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Courtesy of Darren McDonald
Courtesy of Darren McDonald
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Artist Flies Work Above Three American Cities In Statement Against Gun Violence

Picture of Carley Lanich
Updated: 28 November 2016
New York-based artist CJ Hendry has taken to the skies with her latest work in a bid to take a stand on gun violence in the States. In an aerial live art exhibition, Hendry’s sketch, scaled up to 3,000 square feet, was flown for eight hours on June 18th over Orlando, New York City, and Chicago.
Courtesy of Darren McDonald
Courtesy of Darren McDonald

Inspired by the recent mass shooting at the Pulse nightclub in Orlando, Hendry and her team staged the public art display in a statement against gun violence, specifically seeking to spark conversation about controversial gun laws in the United States.

Hendry’s display featured a sketch of a bloodstained t-shirt wrapped in the shape of a gun with a label reading “Made in U.S.A.” The three enlarged reproductions of Henry’s sketch were towed by three chartered prop planes along with the message, #EndGunViolence.

The Orlando shooting, in which 49 were killed and 53 injured, is being called the deadliest mass shooting in modern U.S. history.

“T-shirts are representative of everyone no matter race, gender, sex or culture,’ Hendry said in a press release. ‘We all wear T-shirts. This piece is both a symbolic representation of recent violence, and a tribute in respect to the hundreds of people who have lost their lives to gun violence in this country and around the world.”

Hendry, who was born in South Africa in 1988, moved with her family to Brisbane, Australia at ten years old. She dropped out of school at the University of Queensland in 2012 to pursue a full-time career in art.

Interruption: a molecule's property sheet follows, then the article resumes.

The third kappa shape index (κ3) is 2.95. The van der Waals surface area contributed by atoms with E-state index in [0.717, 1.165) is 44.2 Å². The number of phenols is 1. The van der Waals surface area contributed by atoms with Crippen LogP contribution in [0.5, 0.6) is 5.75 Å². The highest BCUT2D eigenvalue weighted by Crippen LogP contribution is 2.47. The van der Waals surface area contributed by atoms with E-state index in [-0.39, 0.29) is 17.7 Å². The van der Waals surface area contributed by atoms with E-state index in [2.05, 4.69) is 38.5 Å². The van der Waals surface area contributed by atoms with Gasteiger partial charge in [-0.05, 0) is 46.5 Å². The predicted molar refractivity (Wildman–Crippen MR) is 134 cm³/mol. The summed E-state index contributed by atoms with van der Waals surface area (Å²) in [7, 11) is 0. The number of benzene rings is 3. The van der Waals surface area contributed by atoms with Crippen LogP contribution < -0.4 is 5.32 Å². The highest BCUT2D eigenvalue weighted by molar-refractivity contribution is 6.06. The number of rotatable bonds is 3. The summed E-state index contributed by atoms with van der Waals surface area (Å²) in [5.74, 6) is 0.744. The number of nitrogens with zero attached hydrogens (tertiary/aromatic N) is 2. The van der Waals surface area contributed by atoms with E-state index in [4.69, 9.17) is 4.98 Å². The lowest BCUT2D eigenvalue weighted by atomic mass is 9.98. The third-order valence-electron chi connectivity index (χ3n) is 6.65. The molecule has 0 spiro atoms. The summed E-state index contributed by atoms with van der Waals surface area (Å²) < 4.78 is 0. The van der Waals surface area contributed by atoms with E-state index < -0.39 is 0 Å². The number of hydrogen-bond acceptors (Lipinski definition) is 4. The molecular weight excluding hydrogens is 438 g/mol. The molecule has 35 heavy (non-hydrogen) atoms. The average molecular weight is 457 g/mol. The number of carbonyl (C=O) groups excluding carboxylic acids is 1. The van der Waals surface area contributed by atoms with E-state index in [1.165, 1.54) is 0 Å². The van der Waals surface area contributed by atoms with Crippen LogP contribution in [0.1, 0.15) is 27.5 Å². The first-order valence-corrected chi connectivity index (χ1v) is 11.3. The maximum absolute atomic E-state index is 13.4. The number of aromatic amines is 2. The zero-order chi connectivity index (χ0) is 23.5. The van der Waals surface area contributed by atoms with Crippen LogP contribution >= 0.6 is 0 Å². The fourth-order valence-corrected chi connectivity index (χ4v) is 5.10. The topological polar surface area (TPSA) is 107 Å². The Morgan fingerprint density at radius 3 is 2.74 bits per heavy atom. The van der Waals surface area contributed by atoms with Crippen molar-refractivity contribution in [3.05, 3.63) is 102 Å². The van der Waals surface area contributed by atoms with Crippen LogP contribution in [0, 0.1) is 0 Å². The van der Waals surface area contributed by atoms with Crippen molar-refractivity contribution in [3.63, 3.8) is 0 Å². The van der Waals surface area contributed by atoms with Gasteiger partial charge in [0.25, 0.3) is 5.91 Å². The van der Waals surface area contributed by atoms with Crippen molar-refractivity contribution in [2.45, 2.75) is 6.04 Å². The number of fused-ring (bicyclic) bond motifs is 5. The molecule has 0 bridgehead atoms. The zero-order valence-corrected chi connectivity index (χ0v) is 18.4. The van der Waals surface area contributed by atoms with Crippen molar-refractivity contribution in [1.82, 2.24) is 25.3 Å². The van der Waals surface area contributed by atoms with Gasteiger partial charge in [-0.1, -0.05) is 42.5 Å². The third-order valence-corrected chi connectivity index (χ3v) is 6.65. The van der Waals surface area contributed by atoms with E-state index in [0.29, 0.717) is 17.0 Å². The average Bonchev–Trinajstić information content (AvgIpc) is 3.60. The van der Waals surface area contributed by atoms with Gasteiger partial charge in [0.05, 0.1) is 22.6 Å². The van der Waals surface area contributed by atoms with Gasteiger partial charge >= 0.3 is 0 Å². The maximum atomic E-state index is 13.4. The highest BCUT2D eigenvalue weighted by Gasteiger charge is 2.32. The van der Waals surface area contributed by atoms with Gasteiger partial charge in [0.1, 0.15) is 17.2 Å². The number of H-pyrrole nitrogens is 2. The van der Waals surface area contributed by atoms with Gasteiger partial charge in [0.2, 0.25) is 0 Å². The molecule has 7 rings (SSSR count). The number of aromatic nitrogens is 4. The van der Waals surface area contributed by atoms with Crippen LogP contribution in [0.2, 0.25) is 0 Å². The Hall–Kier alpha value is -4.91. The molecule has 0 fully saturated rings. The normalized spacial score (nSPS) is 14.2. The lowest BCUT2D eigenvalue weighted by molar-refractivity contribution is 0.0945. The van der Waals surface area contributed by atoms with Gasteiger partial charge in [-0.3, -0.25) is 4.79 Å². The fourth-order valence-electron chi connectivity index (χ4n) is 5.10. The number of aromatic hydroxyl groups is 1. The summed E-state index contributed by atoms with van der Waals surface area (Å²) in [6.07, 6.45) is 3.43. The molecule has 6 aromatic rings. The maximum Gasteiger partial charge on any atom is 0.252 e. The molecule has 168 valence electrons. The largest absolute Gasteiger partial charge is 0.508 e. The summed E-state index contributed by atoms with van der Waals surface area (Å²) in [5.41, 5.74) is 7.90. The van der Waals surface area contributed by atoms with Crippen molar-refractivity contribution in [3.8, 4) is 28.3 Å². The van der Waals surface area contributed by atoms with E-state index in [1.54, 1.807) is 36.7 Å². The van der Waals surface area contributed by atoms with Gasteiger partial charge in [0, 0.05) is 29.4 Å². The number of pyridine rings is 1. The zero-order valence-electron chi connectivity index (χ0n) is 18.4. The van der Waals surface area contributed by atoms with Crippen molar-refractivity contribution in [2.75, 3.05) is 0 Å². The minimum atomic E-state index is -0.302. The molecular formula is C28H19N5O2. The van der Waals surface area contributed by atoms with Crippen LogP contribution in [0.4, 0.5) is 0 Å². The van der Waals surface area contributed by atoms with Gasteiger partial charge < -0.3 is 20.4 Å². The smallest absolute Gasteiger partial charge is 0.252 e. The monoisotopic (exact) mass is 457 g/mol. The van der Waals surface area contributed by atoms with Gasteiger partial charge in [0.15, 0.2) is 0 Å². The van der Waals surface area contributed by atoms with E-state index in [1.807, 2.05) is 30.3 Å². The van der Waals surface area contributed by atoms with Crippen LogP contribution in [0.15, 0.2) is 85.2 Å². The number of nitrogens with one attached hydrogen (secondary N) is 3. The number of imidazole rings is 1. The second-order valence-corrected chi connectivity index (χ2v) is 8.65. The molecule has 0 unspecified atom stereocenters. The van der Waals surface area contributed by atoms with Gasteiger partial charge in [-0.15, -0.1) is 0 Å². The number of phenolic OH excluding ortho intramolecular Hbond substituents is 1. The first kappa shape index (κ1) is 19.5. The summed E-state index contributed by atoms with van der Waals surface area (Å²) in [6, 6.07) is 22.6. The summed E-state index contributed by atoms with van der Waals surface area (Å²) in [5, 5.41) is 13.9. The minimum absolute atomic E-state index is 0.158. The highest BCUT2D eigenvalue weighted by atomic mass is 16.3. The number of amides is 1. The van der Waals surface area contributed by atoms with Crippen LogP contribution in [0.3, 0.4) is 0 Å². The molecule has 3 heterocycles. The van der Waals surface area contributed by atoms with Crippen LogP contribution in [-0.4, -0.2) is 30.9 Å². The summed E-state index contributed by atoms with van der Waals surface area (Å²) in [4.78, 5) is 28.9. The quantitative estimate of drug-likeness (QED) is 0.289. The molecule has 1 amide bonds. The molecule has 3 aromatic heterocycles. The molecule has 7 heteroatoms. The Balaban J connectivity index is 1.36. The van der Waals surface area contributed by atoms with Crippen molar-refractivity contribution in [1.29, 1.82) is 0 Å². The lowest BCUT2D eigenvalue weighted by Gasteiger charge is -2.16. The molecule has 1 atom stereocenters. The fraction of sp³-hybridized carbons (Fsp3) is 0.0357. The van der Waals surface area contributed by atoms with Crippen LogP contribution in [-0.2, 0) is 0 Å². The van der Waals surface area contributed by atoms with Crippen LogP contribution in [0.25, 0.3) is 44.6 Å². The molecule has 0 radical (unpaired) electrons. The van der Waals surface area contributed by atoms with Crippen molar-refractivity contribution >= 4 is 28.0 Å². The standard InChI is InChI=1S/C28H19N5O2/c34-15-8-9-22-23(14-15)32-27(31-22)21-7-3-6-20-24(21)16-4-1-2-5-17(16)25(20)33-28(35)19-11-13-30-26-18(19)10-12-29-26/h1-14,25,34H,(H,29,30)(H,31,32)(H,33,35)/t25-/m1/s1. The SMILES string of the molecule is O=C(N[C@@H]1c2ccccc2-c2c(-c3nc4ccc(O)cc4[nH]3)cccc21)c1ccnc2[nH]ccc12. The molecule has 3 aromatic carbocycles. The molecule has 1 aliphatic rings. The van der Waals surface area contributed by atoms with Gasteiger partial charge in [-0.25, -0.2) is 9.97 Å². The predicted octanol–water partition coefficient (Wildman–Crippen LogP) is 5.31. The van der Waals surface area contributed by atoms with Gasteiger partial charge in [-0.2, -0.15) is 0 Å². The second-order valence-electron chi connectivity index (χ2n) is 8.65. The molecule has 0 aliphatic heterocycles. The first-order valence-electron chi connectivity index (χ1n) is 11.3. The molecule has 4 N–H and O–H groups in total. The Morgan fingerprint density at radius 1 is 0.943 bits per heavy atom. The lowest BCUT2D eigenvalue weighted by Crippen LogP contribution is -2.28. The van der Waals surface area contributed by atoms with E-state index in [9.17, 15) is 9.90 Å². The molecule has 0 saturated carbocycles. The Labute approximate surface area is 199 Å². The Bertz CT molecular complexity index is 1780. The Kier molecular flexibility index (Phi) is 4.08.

Developing a style of her own, Hendry almost exclusively uses UniPin pens, layering small circles to create shade and contrast in her drawings. The effect creates remarkable detail in her sketches, leading to a photographic appearance in her work.

Hendry often chooses everyday items as her subjects, having worked on series of drawings featuring playing cards, helium balloons and 50 foods in 50 days.

In a project last year, Hendry bought a rare pair of Nike Air Mag shoes, dipped them in black paint, ruining the coveted pair of shoes and sketched what she saw. The drawing sold for $130,000, all of which Hendry planned to use to help provide shoes to needy children in New York.

This project and others have garnered attention from the art community and beyond. Boxer Floyd Mayweather and rapper Swizz Beatz have enquired about Hendry’s work, and Hendry has produced and hand-delivered a piece for hip-hop artist Kanye West.

Using Instagram as a major platform to showcase and sell her work, Hendry has been featured in two solo exhibitions, where most of Hendry’s work sold before the exhibition opening.

Letting her more than 200,000 followers into her process, Hendry uses Instagram as an outlet to tease her upcoming projects, share her work when finished and connect with potential buyers. She also keeps a live YouTube stream of her studio for fans to watch her work.

Having only moved to New York last year, Hendry said she was very fortunate to grow up in Australia in an environment where gun violence is controlled.

“Through this very literal piece, I hope to inspire the possibility for change, by allowing people to make their own interpretation of its association to the current policy and gun laws that exist here in the United States,” Hendry said in the press release.

The Made in the USA piece is the first of Hendry’s work to feature color. With this work, Hendry is encouraging her audience to have discussions of their own interpretation of the piece.

“Like the current problem that so clearly exists, this exhibition is large-scale, live and real,” Hendry said in the release. “If nothing else, I hope it creates a platform for people to continue the conversation that is necessary to put an end to what seems like a constant stream of tragedy.”

Courtesy of Darren McDonald
Courtesy of Darren McDonald